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PNAR - Perennial Non-Allergic Rhinitis    Print Page

Perennial non-allergic rhinitis (PNAR) refers to an inflammation and irritation of the lining of the nose that is not caused by an allergic reaction or nasal allergies, but by a variety of environmental irritants including smoke, strong odors, changes in temperature or air pressure, and pollution. It is estimated that nearly 20 million American adults and children have non-allergic rhinitis.

Symptoms typically include nasal congestion, which may be associated with a runny nose and post-nasal drip without itching, throughout the year. PNAR affects nearly 35 million people in the U.S. and can be difficult to distinguish from seasonal allergic rhinitis (SAR) or perennial allergic rhinitis (PAR) making it challenging to diagnose and manage.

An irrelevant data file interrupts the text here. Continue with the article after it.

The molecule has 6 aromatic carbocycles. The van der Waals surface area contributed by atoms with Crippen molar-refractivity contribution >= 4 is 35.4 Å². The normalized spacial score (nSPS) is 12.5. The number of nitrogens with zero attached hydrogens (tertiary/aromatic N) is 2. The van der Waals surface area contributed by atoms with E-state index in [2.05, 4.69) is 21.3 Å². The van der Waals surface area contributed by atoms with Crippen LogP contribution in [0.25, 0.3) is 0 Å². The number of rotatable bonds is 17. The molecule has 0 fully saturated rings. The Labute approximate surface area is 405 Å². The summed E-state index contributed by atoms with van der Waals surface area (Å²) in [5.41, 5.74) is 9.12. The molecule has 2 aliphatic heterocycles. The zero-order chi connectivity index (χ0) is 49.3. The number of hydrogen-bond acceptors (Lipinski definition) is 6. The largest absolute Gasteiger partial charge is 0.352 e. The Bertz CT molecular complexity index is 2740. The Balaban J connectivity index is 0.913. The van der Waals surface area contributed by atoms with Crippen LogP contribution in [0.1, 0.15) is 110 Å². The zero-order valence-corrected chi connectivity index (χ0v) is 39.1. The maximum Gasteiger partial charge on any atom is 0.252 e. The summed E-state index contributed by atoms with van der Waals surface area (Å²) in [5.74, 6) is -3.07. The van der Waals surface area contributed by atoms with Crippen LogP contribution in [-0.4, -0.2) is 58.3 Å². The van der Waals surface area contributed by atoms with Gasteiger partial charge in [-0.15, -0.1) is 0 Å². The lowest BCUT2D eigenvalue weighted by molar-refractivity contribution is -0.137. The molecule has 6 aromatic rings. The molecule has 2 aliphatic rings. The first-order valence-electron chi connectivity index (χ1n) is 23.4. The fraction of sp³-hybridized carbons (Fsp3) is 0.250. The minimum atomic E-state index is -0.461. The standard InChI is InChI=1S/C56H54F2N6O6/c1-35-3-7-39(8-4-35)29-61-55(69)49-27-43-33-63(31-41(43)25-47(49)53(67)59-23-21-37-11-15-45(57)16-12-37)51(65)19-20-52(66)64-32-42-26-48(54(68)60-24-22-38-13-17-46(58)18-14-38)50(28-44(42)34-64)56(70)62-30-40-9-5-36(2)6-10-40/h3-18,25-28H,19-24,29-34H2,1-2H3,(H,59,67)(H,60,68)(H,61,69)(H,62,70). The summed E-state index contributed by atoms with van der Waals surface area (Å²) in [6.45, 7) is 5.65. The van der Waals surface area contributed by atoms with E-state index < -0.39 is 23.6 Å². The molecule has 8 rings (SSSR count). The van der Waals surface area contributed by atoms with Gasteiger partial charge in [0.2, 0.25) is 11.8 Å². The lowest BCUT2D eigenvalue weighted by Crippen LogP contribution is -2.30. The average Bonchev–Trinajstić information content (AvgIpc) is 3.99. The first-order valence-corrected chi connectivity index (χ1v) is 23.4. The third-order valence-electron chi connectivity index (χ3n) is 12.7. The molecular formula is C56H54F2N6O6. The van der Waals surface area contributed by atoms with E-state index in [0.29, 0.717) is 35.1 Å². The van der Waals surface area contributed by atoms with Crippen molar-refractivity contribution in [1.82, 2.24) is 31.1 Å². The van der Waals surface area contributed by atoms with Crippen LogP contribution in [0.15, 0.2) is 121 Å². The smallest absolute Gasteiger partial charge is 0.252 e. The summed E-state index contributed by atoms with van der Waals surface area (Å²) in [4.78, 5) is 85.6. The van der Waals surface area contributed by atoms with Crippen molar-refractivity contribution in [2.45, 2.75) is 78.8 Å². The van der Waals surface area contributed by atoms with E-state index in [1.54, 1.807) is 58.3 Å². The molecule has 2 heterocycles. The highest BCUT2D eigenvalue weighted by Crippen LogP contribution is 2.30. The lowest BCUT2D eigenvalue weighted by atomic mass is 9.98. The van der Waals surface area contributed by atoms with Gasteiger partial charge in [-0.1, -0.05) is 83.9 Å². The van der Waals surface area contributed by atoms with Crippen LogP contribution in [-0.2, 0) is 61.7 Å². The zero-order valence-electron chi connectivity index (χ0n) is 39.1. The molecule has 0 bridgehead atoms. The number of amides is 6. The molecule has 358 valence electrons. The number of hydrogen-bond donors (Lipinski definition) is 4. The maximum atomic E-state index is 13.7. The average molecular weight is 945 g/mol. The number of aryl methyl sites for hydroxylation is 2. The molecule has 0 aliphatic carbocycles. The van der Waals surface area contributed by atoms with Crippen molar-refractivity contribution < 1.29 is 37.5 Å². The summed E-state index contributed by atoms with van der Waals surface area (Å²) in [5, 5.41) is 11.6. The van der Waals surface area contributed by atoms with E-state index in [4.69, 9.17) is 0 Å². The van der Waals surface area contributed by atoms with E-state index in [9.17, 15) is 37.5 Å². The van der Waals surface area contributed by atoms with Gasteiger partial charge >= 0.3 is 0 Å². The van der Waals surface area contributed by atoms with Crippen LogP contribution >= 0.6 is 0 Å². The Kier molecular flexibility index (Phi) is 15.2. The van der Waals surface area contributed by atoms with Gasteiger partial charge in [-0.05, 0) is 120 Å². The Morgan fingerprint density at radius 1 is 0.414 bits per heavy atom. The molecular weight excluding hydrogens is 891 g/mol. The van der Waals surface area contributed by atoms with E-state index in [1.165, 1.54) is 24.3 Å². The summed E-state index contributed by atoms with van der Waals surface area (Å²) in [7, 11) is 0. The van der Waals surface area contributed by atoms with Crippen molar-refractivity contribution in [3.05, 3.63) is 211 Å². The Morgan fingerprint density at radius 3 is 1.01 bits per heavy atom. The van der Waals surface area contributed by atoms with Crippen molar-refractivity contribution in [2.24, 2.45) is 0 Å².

Treating PNAR

Many people treat their nasal symptoms with antihistamines yet they suffer from PNAR alone or in combination with allergic rhinitis. Non-sedating antihistamines are not approved to treat all three types of rhinitis. Not all nasal allergy medicines are approved to treat nasal symptoms caused by PNAR. Make sure you speak with your doctor about which type of rhinitis you have and which medication is best for you.


SOURCE: This information should not substitute for seeking responsible, professional medical care. First created 2004.
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